If this is marriage, I expect to sleep through it.

This is 40, the latest improv-comedy hybrid romp from Judd Apatow and his usual gang of collaborators opens in wide release on December 21st. It portends to be an unflinchingly yet humorously honest portrayal of what the middle of a marriage looks like. Instead, it’s more of a 2-and-a-half hour White People Problems vlog entry.

Pete (Paul Rudd) is starting his own independent record label focusing on repackaging fringe-legends to a new audience. His current client’s, Graham Parker, newest record is set to either submarine his business or set it on a firm foundation that will let it grow.

What Pete’s wife, Debbie (Leslie Mann), does not know is just how shaky Pete’s finances are as he starts his new record label. The debt is slowly starting to overwhelm the business and may cause Pete to have to sell the couple’s house in order to avoid bankruptcy. This isn’t helped by the fact that Pete has been secretly lending money to his father (Albert Brooks) behind Debbie’s back. This has led Pete into a shame spiral that he manifests in bike riding and guilt-eating cupcakes.

Debbie has secrets of her own. She’s taken to sneaking cigarettes and covering it up in a bizarre ritual of perfume, mouthwash and hand sanitizer that must leave her smelling like a CVS melted. She’s also presiding over a failing clothing store with a $12,000 budget shortfall that she suspects has been caused by thievery from her employee Desi (Megan Fox).

Sick of all the lies, Debbie decides that she and her family are going to change. No more lying. No more bad habits. No more disappearing into electronics and away from each other. That’s the mandate she lays down and where a normal movie would begin. We’d watch the process of this family bettering itself.

But this isn’t a normal movie. It’s barely a movie at all. The process of betterment is hardly even mentioned after Debbie’s declaration. Except for moments where she says they were supposed to be going through this process. Almost the film reminding itself that it is without a plot or any real motivation for its characters.

Rather than a coherent story, or any story at all, what the film delivers is a long string of malaise interrupted by some good comedic bits that come from the cast’s improvising. It’s worth seeing for those moments, but maybe not worthwhile enough given the film’s tiring length and its almost complete and utter refusal to tell a story.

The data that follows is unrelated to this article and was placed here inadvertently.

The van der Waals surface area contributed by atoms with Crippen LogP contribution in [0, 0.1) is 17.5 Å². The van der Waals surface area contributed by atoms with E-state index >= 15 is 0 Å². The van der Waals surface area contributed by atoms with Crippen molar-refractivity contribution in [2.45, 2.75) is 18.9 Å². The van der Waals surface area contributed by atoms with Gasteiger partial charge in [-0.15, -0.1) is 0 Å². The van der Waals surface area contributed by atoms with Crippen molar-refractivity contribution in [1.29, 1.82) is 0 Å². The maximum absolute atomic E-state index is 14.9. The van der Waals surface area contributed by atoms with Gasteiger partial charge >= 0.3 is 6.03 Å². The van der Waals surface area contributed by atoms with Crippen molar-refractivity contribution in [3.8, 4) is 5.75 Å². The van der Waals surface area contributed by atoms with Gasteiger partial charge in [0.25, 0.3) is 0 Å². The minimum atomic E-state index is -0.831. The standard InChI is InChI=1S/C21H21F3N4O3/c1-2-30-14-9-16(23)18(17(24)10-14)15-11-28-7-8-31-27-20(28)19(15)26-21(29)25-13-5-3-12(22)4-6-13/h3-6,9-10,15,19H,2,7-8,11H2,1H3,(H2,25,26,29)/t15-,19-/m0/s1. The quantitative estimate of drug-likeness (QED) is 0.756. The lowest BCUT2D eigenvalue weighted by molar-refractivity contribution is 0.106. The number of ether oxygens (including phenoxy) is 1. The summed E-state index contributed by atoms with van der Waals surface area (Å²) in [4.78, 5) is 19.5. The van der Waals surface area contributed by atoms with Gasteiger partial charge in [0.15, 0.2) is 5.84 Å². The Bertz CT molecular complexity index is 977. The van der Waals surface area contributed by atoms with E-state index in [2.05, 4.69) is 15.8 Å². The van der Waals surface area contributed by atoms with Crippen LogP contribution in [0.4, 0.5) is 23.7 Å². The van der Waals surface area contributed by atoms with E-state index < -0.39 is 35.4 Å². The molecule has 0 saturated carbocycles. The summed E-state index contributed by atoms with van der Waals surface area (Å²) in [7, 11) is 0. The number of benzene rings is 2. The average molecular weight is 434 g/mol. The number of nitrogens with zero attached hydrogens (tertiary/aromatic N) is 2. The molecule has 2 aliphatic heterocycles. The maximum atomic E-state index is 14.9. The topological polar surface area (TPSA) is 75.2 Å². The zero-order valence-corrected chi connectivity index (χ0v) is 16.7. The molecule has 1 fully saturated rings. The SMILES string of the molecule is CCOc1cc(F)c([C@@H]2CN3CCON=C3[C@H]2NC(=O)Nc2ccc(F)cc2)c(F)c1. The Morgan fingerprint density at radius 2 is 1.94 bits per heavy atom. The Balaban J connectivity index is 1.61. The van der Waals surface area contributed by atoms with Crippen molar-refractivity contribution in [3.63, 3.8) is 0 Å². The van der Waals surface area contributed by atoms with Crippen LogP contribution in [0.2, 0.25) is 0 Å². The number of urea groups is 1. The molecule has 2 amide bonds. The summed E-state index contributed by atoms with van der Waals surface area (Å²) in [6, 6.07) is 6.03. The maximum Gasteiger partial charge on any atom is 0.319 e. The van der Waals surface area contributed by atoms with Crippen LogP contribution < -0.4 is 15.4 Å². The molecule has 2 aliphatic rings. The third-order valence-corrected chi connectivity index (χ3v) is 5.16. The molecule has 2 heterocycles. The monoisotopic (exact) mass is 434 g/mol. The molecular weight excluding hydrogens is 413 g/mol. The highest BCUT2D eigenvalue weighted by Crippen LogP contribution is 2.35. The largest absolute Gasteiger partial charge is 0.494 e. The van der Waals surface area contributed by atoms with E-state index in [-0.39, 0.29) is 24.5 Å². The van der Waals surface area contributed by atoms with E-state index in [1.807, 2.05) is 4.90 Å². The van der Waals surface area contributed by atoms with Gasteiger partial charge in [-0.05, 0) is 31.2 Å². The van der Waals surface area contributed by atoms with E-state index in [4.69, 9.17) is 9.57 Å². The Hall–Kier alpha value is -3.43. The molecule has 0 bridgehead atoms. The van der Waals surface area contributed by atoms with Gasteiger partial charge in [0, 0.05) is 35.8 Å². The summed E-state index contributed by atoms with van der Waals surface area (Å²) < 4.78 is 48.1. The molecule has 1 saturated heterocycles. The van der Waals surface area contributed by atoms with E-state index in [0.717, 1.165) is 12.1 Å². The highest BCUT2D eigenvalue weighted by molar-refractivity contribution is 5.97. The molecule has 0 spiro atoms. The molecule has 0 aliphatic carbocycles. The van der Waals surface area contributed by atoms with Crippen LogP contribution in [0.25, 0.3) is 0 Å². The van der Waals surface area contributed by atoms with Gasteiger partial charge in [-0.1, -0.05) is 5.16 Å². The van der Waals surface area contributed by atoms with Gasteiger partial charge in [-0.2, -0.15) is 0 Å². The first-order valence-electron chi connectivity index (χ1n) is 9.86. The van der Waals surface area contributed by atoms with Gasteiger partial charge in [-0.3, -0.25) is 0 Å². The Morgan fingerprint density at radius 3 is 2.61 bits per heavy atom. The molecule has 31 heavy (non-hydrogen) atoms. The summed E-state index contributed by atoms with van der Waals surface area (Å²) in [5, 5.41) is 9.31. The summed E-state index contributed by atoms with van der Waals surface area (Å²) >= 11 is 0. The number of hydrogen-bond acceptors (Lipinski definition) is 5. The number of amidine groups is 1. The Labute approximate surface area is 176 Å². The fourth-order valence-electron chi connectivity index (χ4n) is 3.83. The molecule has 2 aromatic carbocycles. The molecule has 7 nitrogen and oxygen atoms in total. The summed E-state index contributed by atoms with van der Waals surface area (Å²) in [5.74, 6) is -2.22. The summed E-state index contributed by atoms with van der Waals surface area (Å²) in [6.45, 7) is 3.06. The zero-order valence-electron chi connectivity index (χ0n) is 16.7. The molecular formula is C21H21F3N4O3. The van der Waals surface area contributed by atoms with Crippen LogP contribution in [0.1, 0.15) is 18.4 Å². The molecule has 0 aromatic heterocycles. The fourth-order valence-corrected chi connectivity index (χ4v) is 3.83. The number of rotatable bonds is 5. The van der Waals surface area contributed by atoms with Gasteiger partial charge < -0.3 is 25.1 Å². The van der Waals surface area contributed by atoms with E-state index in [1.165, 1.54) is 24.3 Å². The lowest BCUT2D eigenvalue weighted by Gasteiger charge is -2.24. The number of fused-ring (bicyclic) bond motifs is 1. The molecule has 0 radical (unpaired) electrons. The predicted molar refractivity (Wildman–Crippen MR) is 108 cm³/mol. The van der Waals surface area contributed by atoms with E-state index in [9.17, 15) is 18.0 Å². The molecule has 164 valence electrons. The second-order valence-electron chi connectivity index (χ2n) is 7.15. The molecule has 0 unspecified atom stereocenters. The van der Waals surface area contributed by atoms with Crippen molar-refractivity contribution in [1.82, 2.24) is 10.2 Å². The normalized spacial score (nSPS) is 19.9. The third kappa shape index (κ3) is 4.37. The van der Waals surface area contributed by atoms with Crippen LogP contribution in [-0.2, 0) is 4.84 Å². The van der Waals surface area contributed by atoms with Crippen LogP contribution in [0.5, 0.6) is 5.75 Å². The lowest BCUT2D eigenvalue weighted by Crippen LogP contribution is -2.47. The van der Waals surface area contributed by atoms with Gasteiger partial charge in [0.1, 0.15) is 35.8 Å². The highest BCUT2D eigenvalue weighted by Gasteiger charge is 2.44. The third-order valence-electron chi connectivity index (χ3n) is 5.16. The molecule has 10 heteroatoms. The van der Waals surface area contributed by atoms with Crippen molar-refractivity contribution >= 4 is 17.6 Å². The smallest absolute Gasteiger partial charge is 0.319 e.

Pete’s trying to make his record label succeed is seen as more of a nuisance than it is a goal for the character. He just needs money to make his life work – this doesn’t seem like a passion of his, nor does anything going on in Debbie’s life. It’s all just kind of there as a motive for complaint.

Maybe that’s the point, that marriage at this age sucks the passion and the journey out of your life. That being 40 years old is so incredibly mundane and painful that to even begin to assign a story to your life would be utterly pointless.

That’s an excellent idea for an essay, but to make it the theme of your film does nothing more than to suck the entertainment value out of it. Apatow attempts to offset this by running into some comedic moments along the way, but when they’re stretched so thin amidst such a mundane film they do little more than offer respite rather than a compelling reason to tune in.

It’s almost as if this is just a really great outtake real that Apatow decided to build a movie around. He’s got plenty of funny at his disposal, but rather than build a comedy around the humorous aspects of his film, he builds a non-drama around the annoying aspects of it.

And that’s enough to make a fella want to get a divorce from this once-great filmmaker.